Calibration of the initialization model and sensitivity analysis

The initialization model was ended at the moment the thickness of the freshwater lens below the creek ridge (Dmix) reached a virtually stable value. The simulated end-thickness of the freshwater lens was compared with the thickness of the freshwater lens measured by the CPTs. Using the parameters that were described in the previous section, the thickness of the freshwater lens was overestimated in the model. Therefore, the model was calibrated to obtain a better match with the field observations. For the calibration, the groundwater recharge rate in winter was reduced, as this was considered the most uncertain parameter. Overestimation of the groundwater recharge is likely, as ponding and subsequent surface runoff frequently occurs at the field site due to the low permeability of the deposits close to the surface of the creek ridge, due to the fining-up sequence. As a result of ponding and surface runoff, the groundwater recharge is lower than the calculated value as described in the previous section (Healy 2010; Voortman 2010).

In addition to the model calibration, the sensitivity of other model parameters was investigated. However, due to the long runtime of the initialization model (approximately 1 week on a modern desktop PC), an extensive sensitivity analysis was not conducted. The effect of a higher evapotranspiration rate in summer was investigated by increasing it from 0.2 to 0.4 mm/d. This value is comparable with the anticipated increase of the evapotranspiration rate in summer to climate change (De Louw 2013; KNMI 2015). In addition, the hydraulic conductivity in the upper 15 m below the higher parts of the creek was multiplied by a factor of 2, for investigating the effect of the hydraulic conductivity in decreasing the thickness of the freshwater lens. Furthermore, a two times higher and two times lower value of the conductance of the RIVER and DRAIN cells was investigated, as these values were based on various assumptions (see ESM).

Scenario simulations to investigate the effect of the CARD system

The simulated hydraulic heads and concentrations at the end of the initialization simulation with the calibrated groundwater recharge in winter were used as initial condition for three scenario simulations where the effect of the CARD system on the thickness of the freshwater lens was simulated. In addition, a ‘reference’ simulation where the CARD system was not simulated was used for comparison with the three scenario simulations. In all four simulations, the yearly period May 1, 2013–May 1, 2014 was simulated using weekly stress periods. The recharge and evapotranspiration rates were based on data from a nearby weather station—station Vlissingen, ~ 11 km from the study site (KNMI 2015). The yearly period was repeated to cover a period of 10 years to study a long-term effect of the CARD system.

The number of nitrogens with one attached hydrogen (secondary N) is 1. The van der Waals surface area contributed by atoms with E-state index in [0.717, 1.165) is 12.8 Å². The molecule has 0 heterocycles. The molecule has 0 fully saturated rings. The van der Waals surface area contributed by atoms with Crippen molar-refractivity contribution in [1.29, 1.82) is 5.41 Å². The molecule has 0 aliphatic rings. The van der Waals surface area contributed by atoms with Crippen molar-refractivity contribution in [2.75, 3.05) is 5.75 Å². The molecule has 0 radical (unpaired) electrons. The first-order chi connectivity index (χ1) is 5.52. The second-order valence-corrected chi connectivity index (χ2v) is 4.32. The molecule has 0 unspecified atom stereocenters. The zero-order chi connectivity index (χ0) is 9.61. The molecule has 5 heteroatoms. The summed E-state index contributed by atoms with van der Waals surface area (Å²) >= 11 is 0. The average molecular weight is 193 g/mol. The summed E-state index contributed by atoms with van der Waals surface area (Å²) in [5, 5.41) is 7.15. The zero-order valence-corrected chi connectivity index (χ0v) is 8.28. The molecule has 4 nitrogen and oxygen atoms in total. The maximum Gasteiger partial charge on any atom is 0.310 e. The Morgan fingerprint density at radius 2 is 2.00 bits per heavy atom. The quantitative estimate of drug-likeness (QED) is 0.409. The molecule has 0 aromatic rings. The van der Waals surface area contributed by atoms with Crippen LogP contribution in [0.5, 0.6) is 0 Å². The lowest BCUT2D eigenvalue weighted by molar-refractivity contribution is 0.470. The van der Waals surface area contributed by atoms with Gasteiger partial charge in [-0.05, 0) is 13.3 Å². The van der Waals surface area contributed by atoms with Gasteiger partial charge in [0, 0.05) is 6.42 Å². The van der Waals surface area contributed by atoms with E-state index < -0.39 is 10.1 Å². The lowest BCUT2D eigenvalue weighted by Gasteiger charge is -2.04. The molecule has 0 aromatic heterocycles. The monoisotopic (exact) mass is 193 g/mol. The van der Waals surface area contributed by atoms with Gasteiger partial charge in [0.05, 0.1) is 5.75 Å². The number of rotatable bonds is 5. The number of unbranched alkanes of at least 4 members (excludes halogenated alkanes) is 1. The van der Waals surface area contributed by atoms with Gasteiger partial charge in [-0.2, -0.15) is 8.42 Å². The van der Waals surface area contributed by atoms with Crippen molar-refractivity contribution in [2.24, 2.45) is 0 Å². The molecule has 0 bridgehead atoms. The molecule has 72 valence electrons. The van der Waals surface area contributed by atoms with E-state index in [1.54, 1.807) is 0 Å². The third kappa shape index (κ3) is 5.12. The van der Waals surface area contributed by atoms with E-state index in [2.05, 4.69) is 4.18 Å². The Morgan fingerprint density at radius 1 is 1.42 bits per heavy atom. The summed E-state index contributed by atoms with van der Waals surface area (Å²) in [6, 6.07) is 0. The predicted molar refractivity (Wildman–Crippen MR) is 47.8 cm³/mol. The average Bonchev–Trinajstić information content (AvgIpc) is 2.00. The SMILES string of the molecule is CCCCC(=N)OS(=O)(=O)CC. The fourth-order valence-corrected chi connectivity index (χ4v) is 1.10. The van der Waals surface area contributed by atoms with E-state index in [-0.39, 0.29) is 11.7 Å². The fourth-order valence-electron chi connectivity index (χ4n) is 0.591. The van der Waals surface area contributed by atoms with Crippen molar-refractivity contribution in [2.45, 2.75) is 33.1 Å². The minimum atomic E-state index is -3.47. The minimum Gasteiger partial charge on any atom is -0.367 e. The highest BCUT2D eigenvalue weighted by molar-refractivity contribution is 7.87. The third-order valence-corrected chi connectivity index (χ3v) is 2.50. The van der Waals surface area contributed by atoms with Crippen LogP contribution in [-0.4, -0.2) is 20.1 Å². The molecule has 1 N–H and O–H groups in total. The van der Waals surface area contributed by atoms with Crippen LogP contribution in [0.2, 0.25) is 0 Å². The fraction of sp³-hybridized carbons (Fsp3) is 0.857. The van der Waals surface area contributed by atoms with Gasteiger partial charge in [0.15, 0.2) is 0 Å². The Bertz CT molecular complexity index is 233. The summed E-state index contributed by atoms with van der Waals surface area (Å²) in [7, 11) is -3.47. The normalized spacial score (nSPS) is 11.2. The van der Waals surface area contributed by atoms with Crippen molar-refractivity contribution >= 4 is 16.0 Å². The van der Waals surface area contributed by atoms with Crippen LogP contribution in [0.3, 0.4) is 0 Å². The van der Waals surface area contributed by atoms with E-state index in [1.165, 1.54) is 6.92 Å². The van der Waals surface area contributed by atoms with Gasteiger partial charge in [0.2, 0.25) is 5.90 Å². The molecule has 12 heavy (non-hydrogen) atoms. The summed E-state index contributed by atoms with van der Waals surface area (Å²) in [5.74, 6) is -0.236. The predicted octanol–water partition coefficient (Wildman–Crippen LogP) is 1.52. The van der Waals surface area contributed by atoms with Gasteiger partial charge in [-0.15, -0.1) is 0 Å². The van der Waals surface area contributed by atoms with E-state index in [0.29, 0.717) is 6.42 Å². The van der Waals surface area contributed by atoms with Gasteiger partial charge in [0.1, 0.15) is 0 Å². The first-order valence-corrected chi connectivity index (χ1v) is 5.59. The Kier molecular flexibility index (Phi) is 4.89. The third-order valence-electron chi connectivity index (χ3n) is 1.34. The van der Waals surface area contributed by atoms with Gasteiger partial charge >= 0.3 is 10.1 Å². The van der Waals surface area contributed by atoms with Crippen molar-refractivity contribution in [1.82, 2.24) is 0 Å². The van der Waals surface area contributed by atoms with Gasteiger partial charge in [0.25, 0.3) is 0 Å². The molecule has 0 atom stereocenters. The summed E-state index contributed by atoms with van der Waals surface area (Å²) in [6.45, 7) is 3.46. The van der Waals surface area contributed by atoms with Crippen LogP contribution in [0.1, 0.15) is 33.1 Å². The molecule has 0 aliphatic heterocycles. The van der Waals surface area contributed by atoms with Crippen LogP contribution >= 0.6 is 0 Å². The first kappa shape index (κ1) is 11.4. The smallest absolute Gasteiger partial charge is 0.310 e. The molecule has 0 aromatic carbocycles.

In scenario A the influence of the CARD system on the thickness of the freshwater lens was simulated. The RIVER package was used to represent infiltration and drainage by the drain tiles of the CARD system. The hydraulic head of each RIVER cell was based on the weekly average hydraulic heads that were measured at MLs 1, 2, and 4. For verification of this approach, the simulated artificial recharge was compared with the measured artificial recharge at the water collection point of the CARD system. Further information on the simulation of the CARD system is available as ESM.

The effect of a lower availability of fresh surface water for artificial recharge was investigated in scenario B by simulating a 0.1-m-lower water table during the winter period (i.e., November 1, 2013–May 1, 2014) compared to scenario A. In scenario C a 0.1-m-higher water table compared to scenario A was simulated to investigate the effect of a higher water table.

Results

Field measurements

Geology

In Fig. 5 and Table 2 the results of the CPTs at MLs 1–5 are shown. The Rf in the CPTs at MLs 1, 2, and 5, at the higher parts of the creek ridge, is lower than 2 in the upper 1–2 m, indicating the fining-up sequence that is typically found below the higher parts of creek ridges. Below the fining-up sequence, the Rf decreases, which indicates sandy tidal deposits. In the CPTs at MLs 3 (towards the lower part of the creek ridge) and 4 (at the lower part of the creek ridge), the Rf is lower than 2 over a larger part of the upper section due to the presence of silt, clay and peat deposits, which form the semi-confining layer. Note that the semi-confining layer is also indicated by the GEOTOP model (Fig. 4).
Fig. 5

ECbulk and Rf measured by the cone penetration tests (CPTs) at measurement locations (MLs) 1–5 (Fig. 4)

Table 2

Estimated Dmix from the CPTs and simulated Dmix in the numerical model at MLs 1–5